Does that happen to you all, too? And why is it that the moment when I just need them to wear one pink and one grey striped mitten is the one moment that my kids decide they really, really have to match?

Nora, who dressed herself in three shirts, a jacket, tights, and two pairs of legwarmers.

Speaking of colors and matching, I Love This Game. Lucy got it as a Valentine’s gift from George’s mom, and it’s so much fun. Even Sam likes playing. You should get it for the two-year-old in your life.

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(That’s a Big Fat Amazon Affiliate Link. If you click through it and buy something, Amazon will pay me a tiny amount of money for promoting them. Even if you don’t buy the game through that link, you should really get it somewhere.)

It’s a large plush cube with a color on each side. The colors correspond to cards that have tasks on them…things like stomp your feet six times, or make a silly face, or find something that is blue. The child rolls the cube, picks a card with the matching color, and then completes the task. There is no winner, there is no time limit, and everyone in my house thinks it’s the best thing ever.

Part of the reason I had kids was so I’d have someone to play games with me, so having one that even the two-year-olds can play makes my life wonderful.

Lent starts next week on Ash Wednesday. Starting tomorrow, I’m working with Bethanne’s Best and Two O’s Plus More to do a meatless meal linkup each Monday. I’ll also have a post this coming Tuesday for all those of you who (like me) might not have figured out exactly what you’re doing for Lent yet. Expect lots of ideas from people who are already on top of their stuff (and also an explanation from me about why it’s okay if you aren’t yet). All good things.

Also, if you haven’t seen our Lent-stagram photo-a-day linkup yet, we’ll be starting on Wednesday with a daily prompt based on the lectionary readings for the day. Come post your photos on Instagram, Twitter or your favorite social media outlet and make this community photo journal even better.

For more Quick Takes, visit Conversion Diary!

7 quick takes, random miscellany

7 Quick Takes: The Jumble of Thoughts edition

This is true 7 Quick Takes – 7 things you want to know that aren’t long enough to warrant their own posts.

How badly you want to know about these things depends on who you are and how interesting you find my musings about random things (like Suzuki violin, car alarms and Random Guys With Fishing Poles).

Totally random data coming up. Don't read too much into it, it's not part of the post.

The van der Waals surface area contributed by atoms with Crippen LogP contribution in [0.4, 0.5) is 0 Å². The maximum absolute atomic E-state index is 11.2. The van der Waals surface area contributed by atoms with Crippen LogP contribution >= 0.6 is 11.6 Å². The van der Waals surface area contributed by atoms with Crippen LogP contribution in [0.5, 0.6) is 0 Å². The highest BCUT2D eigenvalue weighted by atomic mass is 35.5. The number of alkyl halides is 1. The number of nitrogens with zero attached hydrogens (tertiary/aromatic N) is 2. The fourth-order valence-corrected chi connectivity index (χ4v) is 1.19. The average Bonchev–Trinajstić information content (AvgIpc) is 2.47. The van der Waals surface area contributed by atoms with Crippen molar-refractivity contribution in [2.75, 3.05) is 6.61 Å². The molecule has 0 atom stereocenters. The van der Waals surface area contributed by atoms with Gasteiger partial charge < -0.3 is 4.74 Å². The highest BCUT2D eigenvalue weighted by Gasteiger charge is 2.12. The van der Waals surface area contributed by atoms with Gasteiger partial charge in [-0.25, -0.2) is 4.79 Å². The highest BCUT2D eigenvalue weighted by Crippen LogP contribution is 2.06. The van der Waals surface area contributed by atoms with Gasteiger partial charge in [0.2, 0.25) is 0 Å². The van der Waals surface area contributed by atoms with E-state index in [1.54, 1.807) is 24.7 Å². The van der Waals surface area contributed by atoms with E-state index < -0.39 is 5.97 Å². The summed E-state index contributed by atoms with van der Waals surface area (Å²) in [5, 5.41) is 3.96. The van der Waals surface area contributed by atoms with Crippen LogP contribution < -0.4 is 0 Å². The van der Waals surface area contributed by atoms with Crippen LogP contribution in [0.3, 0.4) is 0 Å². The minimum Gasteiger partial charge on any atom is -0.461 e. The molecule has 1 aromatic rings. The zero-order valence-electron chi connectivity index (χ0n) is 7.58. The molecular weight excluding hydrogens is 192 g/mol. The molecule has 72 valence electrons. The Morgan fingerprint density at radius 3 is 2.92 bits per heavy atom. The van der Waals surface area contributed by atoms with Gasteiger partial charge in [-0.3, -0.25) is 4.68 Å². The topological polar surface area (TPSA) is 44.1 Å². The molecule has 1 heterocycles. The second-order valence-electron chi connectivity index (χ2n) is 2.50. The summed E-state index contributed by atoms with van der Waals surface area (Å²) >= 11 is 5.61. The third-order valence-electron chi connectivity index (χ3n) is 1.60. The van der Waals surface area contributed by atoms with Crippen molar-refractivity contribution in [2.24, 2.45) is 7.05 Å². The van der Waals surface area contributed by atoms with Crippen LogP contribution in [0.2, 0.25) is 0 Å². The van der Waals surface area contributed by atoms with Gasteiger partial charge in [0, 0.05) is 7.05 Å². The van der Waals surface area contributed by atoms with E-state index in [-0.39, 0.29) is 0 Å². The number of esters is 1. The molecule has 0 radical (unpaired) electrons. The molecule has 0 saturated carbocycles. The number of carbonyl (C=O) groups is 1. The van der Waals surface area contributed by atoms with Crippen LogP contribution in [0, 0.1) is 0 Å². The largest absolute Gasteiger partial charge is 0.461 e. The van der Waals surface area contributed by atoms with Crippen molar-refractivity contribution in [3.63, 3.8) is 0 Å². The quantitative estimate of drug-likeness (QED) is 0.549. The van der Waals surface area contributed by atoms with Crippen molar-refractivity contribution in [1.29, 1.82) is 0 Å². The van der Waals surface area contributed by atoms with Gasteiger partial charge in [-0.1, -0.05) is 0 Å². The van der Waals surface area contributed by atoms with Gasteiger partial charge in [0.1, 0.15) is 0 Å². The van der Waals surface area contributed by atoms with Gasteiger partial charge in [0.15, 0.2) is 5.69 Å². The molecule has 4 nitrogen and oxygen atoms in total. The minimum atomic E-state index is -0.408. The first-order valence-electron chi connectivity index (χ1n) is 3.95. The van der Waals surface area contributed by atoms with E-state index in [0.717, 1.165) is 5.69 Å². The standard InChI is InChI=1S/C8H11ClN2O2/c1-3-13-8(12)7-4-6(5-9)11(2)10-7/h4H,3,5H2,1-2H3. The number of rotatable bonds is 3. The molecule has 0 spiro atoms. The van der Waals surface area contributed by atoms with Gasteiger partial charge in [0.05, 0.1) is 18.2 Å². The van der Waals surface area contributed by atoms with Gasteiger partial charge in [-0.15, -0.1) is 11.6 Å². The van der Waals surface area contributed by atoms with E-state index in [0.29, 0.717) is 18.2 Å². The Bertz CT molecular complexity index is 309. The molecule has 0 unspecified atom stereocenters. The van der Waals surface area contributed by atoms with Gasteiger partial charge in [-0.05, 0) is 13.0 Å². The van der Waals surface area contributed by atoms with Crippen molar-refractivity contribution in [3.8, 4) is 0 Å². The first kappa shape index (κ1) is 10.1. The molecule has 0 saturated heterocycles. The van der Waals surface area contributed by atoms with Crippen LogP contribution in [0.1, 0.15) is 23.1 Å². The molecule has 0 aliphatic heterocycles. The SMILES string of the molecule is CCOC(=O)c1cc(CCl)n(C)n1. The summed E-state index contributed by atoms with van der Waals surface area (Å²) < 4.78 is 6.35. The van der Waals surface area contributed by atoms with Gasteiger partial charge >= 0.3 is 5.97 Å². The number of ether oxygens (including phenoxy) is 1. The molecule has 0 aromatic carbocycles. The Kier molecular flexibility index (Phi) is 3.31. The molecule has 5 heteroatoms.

SuperSam told me today that he loves me as much as 13 million thousand googolplex thousand gajillion Jupiters in a row. And if all the planets’ orbits were stretched out in a straight line, end to end, and then fused together and then bent into one enormous ellipse, it would not be big enough to contain God’s love for us.


In the world of Suzuki violin at the Dupuy household, things have been bumpy this week. Yesterday, my very stubborn, very articulate son spent two and a half hours trying to argue with me about why he couldn’t/wouldn’t/shouldn’t/didn’t have time to practice his Twinkle Variations. I sat in a chair the whole time and just kept saying, “I hear what you’re saying. Unfortunately, you can’t move on to the next thing until you finish your practice.” He finally did it.

Once he started, it took him less than 10 minutes to play all the variations and 8 repetitions of the first phrase of “Lightly Row.”

Then it was time for lunch. It was time for lunch because he used up our entire morning with his non-practicing, and I let him do it.

I knew about twenty minutes into the whole thing that the approach I was taking wasn’t really working. I also knew he wasn’t going to back down easily. In a very mature, awesome parent moment, I decided to dig in my heels and be more stubborn than he was.

Although he did eventually finish, it didn’t feel like a victory. I hate it when my child’s weaknesses are so clearly coming from me.

Today, I gave him a marshmallow for each variation- he got to eat them at the end. The whole process took 12 minutes, and he got an extra marshmallow for being awesome. Maybe things are turning around.

We have been enjoying the new-to-us van. Every time we get into it, Lucy says, “This is really our car now,” and Nora says, “Hewwo, new van!” The downside: there are these crazy newfangled electronic keys that only open with buttons, and only one of them works. Somehow, George ended up with the working one.

Only the driver’s door has a regular lock. To use it, you have to slide this button on the electronic key thingy over and push another button to pull a valet key out of the top. Then you can put the valet key in the door to unlock it.